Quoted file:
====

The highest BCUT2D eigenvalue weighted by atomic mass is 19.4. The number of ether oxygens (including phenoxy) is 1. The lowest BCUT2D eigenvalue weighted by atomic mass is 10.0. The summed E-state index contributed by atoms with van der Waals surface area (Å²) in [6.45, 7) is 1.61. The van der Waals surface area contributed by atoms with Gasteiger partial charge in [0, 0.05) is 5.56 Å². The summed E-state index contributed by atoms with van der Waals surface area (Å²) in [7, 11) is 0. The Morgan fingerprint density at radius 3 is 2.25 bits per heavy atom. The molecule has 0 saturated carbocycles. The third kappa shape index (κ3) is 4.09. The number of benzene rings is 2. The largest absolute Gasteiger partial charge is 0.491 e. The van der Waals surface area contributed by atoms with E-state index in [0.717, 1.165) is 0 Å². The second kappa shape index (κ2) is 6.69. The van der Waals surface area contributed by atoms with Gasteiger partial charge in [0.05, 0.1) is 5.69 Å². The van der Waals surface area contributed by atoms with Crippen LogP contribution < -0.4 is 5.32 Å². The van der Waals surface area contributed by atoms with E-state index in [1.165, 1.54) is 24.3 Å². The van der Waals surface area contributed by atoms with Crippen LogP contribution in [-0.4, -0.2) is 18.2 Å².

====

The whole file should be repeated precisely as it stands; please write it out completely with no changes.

The highest BCUT2D eigenvalue weighted by atomic mass is 19.4. The number of ether oxygens (including phenoxy) is 1. The lowest BCUT2D eigenvalue weighted by atomic mass is 10.0. The summed E-state index contributed by atoms with van der Waals surface area (Å²) in [6.45, 7) is 1.61. The van der Waals surface area contributed by atoms with Gasteiger partial charge in [0, 0.05) is 5.56 Å². The summed E-state index contributed by atoms with van der Waals surface area (Å²) in [7, 11) is 0. The Morgan fingerprint density at radius 3 is 2.25 bits per heavy atom. The molecule has 0 saturated carbocycles. The third kappa shape index (κ3) is 4.09. The number of benzene rings is 2. The largest absolute Gasteiger partial charge is 0.491 e. The van der Waals surface area contributed by atoms with E-state index in [0.717, 1.165) is 0 Å². The second kappa shape index (κ2) is 6.69. The van der Waals surface area contributed by atoms with Gasteiger partial charge in [0.05, 0.1) is 5.69 Å². The van der Waals surface area contributed by atoms with Crippen LogP contribution < -0.4 is 5.32 Å². The van der Waals surface area contributed by atoms with E-state index in [1.165, 1.54) is 24.3 Å². The van der Waals surface area contributed by atoms with Crippen LogP contribution in [-0.4, -0.2) is 18.2 Å².